South Africa’s golden boy Wayde Van Niekerk’s heroic performance and superhuman victory at the just concluded 2016 Rio Olympics has continued to earn him pleasant surprises from well-meaning South Africans.
Earlier this month, the drop-dead gorgeous runner smiled home with a fancy new wheel – a red Audi R8 worth a whopping R1.8 million with his name on the plate number. Van Niekerk was handed the keys to the jaw-dropping ride at the OR Tambo International Airport; on his arrival from the international sporting event.
Not only that, the stunning athlete was presented with a cheque for R1million by his sponsors T-Systems; having lived up to expectations at the Olympic games.
And while we thought that South Africans are done lavishing their love and goodies on the Olympic gold medallist, Western Cape Premier Hellen Zile has taken another impressive move to immortalize the dashing young man.
Wayde Van Niekerk To Be Immortalized
BuzzSouthAfrica learned that Zille has written to Cape Town mayor Patricia de Lille proposing that Green Point Athletics Stadium be renamed after Van Niekerk.
According to the Premier, immortalizing the Kraaifontein-born athlete’s smashing victory “would not only serve as a reminder of his incredible story but would be an inspiration to many other young people – demonstrating that anything is possible with the right combination of discipline, hard work, and dedication”.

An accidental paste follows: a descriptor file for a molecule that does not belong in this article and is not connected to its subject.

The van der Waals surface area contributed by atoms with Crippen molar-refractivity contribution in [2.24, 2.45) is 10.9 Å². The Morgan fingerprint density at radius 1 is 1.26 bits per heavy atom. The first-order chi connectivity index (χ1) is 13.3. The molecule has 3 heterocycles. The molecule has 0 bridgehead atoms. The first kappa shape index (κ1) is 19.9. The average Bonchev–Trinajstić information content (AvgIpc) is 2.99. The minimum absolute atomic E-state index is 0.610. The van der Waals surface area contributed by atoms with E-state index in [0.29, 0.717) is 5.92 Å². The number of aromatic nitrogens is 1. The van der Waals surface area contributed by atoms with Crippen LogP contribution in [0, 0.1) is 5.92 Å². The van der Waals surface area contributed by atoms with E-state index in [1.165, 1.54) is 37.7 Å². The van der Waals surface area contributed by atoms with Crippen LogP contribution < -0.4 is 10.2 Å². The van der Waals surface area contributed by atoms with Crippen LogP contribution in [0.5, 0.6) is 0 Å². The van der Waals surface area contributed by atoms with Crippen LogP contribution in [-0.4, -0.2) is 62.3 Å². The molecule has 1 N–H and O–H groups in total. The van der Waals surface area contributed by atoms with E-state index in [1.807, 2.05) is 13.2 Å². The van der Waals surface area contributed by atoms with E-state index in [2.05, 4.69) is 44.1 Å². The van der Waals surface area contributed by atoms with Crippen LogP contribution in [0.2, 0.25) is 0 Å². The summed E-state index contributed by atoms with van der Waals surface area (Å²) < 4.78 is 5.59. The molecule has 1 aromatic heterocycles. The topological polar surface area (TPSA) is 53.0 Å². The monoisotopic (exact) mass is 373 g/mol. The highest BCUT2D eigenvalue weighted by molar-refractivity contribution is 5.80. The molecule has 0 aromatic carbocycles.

In addition, Zile asserted that immortalizing the 24-year-old would be worthwhile because he did not only do the country proud‚ but his home city and province.
In August, at Rio, Van Niekerk stunned the world on a very “good” Monday morning when he dashed to victory in the 400m final in Rio; launching a new world record time of 43.03.
In front of an uproarious crowd in Rio, the athlete annihilated two previous Olympic champions to break the first men’s track and field world record with an unbelievable 43.03sec from the unlikely position of lane eight.
He rocketed from the blocks on lane 8 when the gun went out, beating defending champion Kirani James, from Grenada and America’s LaShawn Merritt; who fought like pit bulls in the center lanes to win the race.
His victory smashed Michael Johnson’s 1999 record by 0.15 seconds in the process – Johnson’s matchless mark of 43.18sec had stood since 1999, and has not been seriously challenged since.
The spunky runner carried South Africa’s flag at the opening ceremony. He is not a greenhorn in the athletics world; having won the 400m final at the IAAF World Championships in Beijing.
Remarkably, the South African gold winner is coached by a 74-year-old great-grandmother; Ans Botha – to whom he dedicated his victory and jaw-dropping gifts.